And then for the third time he yelled, “G— d— it, DeVita! Drop the f— ramp!” I dropped the ramp and the bullets that were hitting the ramp came into the boat. About 15 or 16 GIs died immediately; many were wounded, some very seriously.

Everybody thinks when you go to die, you pray to God. But when you’re about to die, the only word that comes out of your mouth is, “Mama! Mama!” That’s what they were saying.

I’m in the back of the boat, where the handle was to lower and raise the ramp, so I actually had some protection. The troops who died in front of me were absorbing the bullets that probably would have hit me.

Near me were two stragglers, two young boys. One took a round in the belly, but somehow he survived that day. He was very lucky. The second kid had red hair and was maybe a foot away from me. The machine gun took his helmet and part of his head off. He was not so lucky.

He was screaming, “Help me! Help me!” But I couldn’t help him. He fell at my feet, and I didn’t know what to do. I had no morphine. The only thing I had in my possession was the Lord’s Prayer. I started praying over him, and when he heard the words, it seemed to calm him. Then I reached down and squeezed his hand because I wanted him to know he wasn’t alone. And then he squeezed my hand a little bit, and he died. He was just a little boy. Just a little boy.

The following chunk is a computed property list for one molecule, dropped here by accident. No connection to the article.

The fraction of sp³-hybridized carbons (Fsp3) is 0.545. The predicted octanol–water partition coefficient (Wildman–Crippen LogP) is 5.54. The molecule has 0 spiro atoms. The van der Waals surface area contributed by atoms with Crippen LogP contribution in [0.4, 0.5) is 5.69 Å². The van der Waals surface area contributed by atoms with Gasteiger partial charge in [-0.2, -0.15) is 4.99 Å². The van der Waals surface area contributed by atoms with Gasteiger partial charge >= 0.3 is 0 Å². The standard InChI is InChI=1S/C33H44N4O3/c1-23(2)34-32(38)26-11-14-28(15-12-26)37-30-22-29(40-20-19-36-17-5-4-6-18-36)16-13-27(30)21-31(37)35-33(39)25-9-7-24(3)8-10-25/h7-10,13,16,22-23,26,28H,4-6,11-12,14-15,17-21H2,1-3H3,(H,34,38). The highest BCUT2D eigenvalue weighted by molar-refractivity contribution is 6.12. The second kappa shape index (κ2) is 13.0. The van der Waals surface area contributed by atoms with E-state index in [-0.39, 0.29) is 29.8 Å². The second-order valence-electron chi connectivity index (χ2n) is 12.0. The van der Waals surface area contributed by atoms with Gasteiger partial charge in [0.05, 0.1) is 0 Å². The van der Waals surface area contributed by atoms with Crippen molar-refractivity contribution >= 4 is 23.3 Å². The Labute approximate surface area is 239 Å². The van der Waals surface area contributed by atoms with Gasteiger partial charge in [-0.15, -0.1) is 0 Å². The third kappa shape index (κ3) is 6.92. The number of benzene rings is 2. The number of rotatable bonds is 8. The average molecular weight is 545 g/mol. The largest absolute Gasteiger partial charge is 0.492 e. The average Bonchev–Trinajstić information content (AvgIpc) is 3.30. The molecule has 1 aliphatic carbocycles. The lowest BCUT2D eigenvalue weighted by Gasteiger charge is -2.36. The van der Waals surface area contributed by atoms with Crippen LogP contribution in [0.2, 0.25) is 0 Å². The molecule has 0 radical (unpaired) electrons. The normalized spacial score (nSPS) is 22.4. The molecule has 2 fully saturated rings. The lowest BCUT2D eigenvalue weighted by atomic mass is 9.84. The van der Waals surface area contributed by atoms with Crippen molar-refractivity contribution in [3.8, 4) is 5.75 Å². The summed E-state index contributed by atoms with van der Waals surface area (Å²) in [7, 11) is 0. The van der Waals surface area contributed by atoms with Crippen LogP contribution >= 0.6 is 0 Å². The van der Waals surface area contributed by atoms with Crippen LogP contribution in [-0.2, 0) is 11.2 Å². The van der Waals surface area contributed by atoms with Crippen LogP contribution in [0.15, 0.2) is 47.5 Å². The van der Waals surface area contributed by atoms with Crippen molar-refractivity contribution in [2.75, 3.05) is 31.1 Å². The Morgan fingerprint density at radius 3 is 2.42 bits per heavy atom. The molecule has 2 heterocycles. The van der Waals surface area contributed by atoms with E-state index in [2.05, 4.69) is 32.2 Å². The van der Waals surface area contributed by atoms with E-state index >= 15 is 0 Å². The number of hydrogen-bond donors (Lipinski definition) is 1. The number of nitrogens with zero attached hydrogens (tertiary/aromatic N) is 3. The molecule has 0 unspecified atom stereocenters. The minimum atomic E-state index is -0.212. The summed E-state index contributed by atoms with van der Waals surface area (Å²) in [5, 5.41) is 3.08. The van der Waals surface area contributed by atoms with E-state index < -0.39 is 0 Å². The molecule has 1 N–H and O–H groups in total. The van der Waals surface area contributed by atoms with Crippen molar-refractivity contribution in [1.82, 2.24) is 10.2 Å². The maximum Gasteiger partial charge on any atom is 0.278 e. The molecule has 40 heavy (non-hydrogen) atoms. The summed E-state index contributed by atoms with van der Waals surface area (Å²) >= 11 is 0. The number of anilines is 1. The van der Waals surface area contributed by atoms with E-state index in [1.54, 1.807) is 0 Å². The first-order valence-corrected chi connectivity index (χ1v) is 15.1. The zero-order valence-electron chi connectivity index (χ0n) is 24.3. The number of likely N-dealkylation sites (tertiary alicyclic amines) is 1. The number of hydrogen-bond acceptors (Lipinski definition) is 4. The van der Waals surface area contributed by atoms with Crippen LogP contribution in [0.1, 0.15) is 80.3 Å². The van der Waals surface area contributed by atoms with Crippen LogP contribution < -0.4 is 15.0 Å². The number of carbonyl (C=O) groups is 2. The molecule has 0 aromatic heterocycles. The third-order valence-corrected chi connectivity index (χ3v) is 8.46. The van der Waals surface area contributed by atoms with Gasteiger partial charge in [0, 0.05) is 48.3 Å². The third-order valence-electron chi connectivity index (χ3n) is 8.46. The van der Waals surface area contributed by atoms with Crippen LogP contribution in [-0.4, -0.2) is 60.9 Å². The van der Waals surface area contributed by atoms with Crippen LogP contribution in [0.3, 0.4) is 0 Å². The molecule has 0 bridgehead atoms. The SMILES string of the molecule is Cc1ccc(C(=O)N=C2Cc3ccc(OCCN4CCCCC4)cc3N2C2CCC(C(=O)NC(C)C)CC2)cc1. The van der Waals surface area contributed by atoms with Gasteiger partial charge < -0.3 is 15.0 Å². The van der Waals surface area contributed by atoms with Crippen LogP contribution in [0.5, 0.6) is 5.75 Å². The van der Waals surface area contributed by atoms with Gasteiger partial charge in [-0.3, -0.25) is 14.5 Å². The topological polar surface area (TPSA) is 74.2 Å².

Frank Devita in uniform in 1943

DeVita, who served as a gunner’s mate third class aboard the USS Samuel Chase during World War II and crewed a Higgins boat on 15 D-Day landings, is pictured in uniform in 1943. Photo Courtesy of Frank Devita

‘WHY AM I STILL ALIVE?’

Now, the coxswain started screaming, “Lift up the ramp. Let’s get the hell out of here!” So, I pulled the handle and the ramp didn’t come up. I pulled it again. Nothing. So now we’re in serious trouble. We’re gonna be target practice for the 88s.

I didn’t know what to do. The ramp was in the front, and I’m in the back. I can’t see it from where I am because of the dead and wounded in front of me. I had to crawl over them to get to the ramp.

And while I’m crawling, I’m crying. I’m saying to these kids, “Please excuse me. I have no other alternative.” When I got closer, I realized that two dead soldiers were on the ramp, holding it down. They never got off the boat.

I tried lifting them up but I couldn’t. I weighed 125 pounds. Another guy came to help, and inch by inch, we pulled them into the boat.

Meanwhile, we’re getting fired at. The bullets are like locusts, like a swarm of angry bees. You wondered when the next one’s gonna take your head off.

Now, the ramp went up and the coxswain started backing out. He did a masterful job avoiding the mines and the Belgian Gates and got us out of there. We had a torturous first wave. It was 90% casualties. It was a bloodbath.

We pulled alongside a hospital ship. They would only take the very badly wounded. Two guys, God bless them, jumped in our boat and started peeling the dead off to get to the live ones underneath. They retrieved seven badly wounded boys, and I said, “Maybe they’ll live through the day.”

When we got to our ship, I had a big decision to make. Do I go back? And I said to myself, “Why should I send somebody in my place to be killed?” So I went back with the second wave.